A major goal embraced by the Women’s Coop is encouraging “women to challenge their own subordinate position within patriarchal households” though microfinancing and opportunities for entrepreneurship, empowerment, and a decrease in poverty. (Young, 2010, p. 607). However, the “financialization” of communities in many cases creates more of a benefit for males than females within a household, increases incidences of domestic violence, and “may also structure and limit (women’s) spatial mobility in other important ways” (Young, 2010, p. 609). Disparities exist among members and member groups living in areas harder hit by a disaster such as the Tamil resettlements, economic protection is based on individual savings with no opportunities to redistribute resources, and newcomers to the program are excluded from certain financial opportunities until they receive full status in the program (Midgley & Hosaka, 2011). Despite these challenges, however, the Women’s Coop has over 25,000 members in 16 of the 24 districts in Sri Lanka and has provided economic opportunities and independence for women and their families over the last 30 years.


Vijayakanthi, leader of Mayuri Crafts, supported by Kaviya. Photo credit:                                                                               

On an organizational level, the Women’s Coop exemplifies the ways in which “the inferiority and superiority of oppressed and oppressor may well continue in an ‘inclusive’ planning process” (Mirafltab, 2009, p. 45). Entrenched in the neoliberal political and social environment of Sri Lanka, organization members expect little from the government in terms of access to basic needs and instead rely on their own savings and the resources provided by the group. One member of the Women’s Coop writes, “We can overcome the difficulties of our daily life with this group. I personally have settled my old debts from the local moneylender which were on high rates of interest. Now we have a place to get loans at one percent interest. This group system is very useful for the poor people. I can now see the value of unity among the group members because of this group system” (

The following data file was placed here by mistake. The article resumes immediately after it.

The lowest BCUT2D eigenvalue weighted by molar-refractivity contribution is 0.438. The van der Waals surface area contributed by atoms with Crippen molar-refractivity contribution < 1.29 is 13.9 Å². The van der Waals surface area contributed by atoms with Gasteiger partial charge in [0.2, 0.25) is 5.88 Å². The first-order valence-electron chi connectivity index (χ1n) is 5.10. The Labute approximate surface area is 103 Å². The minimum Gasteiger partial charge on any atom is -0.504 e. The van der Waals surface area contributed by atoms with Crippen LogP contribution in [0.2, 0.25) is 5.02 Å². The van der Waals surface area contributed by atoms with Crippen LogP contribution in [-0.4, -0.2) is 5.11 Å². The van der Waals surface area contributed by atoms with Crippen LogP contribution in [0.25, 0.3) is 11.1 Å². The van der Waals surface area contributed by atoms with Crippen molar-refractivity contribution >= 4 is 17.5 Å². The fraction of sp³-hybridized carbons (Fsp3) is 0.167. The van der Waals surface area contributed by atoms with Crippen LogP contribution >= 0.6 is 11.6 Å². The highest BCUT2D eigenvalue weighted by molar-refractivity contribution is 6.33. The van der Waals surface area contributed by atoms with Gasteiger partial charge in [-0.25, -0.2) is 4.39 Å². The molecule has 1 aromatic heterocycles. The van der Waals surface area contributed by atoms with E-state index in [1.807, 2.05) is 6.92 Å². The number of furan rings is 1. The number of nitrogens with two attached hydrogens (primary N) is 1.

Although appearing to acquiesce to hegemonic power, members of the Women’s Coop counter patriarchal control, “maintained by excluding women from access to essential resources,” (Peet & Hartwick, 2009, p. 262) by moving toward long-term financial independence and equality. Feminist theories of development “argue that short-term ameliorative approaches to improving are ineffective unless they are combined with long term strategies to re-establish people’s (and especially women’s) control over economic decisions shaping their lives” (Peet & Hartwick, 2009, p. 264). Collective groups such as the Women’s Coop “operate either in an affirmative register—leaving undisturbed the underlying structural frameworks that generate inequitable outcomes—or in a transformative one— correcting inequitable outcomes precisely by restructuring the underlying generative framework” (Rankin, 2010, p. 226). To exemplify the diversity of resistance methods, Rankin describes a group of feminist activists in India called the Sangtin Writers who have confronted “patriarchy, capitalism, castism” with a variety of methods, “in some cases resisting them, in some cases reproducing them, in some cases strategically inhabiting them” (Rankin, 2010, p. 226). Subordinate in much the same way as the Sangtin Writers, the Women’s Coop may appear non-subversive and affirmative, but as Rankin points out, “outward public accommodation can mask subversion in the context of everyday urban life” (Rankin, 2010, p. 224).